I've used this jacking point on my '95 GS-R on three separate occasions to do
oil changes and it's worked just fine. One very important rule to remember when
doing this sort of thing is to never, EVER, even CONSIDER crawling under a
vehicle supported only by a floor jack (for the very reason you mentioned
above). ALWAYS support the vehicle with jack stands BEFORE going underneath.
I can only speculate as to why you had a problem. The car should always be on
a level surface. Also, the parking brake should be firmly applied to help keep
the car from moving while its front end is being lifted. The floor jack needs to
be precisely centered on the small square jacking point area before you begin
lifting the car.
What is that buzzing sound coming from the transmission clutch?
From: Michael Y. Chiang (email@example.com)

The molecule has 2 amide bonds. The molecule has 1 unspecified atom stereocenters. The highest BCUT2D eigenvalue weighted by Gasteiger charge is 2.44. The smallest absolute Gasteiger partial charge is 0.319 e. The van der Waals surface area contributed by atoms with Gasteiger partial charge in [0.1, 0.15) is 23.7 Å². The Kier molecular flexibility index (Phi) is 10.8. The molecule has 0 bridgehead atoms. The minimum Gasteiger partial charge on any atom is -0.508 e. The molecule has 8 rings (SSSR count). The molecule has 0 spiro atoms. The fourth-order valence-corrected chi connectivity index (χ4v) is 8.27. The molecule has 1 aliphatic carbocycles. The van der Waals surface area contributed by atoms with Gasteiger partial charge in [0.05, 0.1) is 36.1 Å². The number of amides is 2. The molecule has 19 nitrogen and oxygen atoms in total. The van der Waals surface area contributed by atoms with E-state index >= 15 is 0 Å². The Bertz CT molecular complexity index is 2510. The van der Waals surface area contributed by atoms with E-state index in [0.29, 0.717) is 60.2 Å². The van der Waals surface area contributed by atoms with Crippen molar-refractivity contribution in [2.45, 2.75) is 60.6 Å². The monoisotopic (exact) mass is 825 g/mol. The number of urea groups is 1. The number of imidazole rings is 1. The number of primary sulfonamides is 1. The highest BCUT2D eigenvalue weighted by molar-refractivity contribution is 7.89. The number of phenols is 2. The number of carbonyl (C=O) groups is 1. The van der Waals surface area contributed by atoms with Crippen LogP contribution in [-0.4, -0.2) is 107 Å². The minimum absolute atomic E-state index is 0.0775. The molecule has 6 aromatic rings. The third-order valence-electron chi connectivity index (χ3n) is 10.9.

Don't know if this is
the same problem, but the clutch cable on my '90 Integra vibrated at 3500 rpm
producing a buzzing noise. I dampened it by attaching a clothes pin to the
From: Shawn Church
Heat shield noise - Neither dealer could get me
in till next Saturday, so instead of driving around with that noise, I tried to
fix it myself. Got underneath the car, removed the bottom part of the heat
shield (very simple) and voila, the problem appears to be fixed. I really need
to drive the car around from cold start to warm up with the windows down for
about 20 minutes to make sure.
I don't think removing the heat shield should have much effect. I think it
has 2 functions. 1) Protect any flammables under the car from igniting. 2)
Retain heat to help quicker light-off of the converter. Since I don't park on
grass :-) and I have the ceramic coated headers which pass more heat to the
converter than stock, I don't think I'll have a problem.
Finally found the source of that buzzing noise. Turns out the heat shield on
the B pipe is cracked almost clean through. As soon as it heats up and expands,
it starts making noise. Talking with the guys at Bell Acura, it seems that
they've had to replace A-pipes, B-pipes and lots of heat shields on the GS-Rs.
Apparently, the exhaust system just isn't set up to handle the extra RPMs.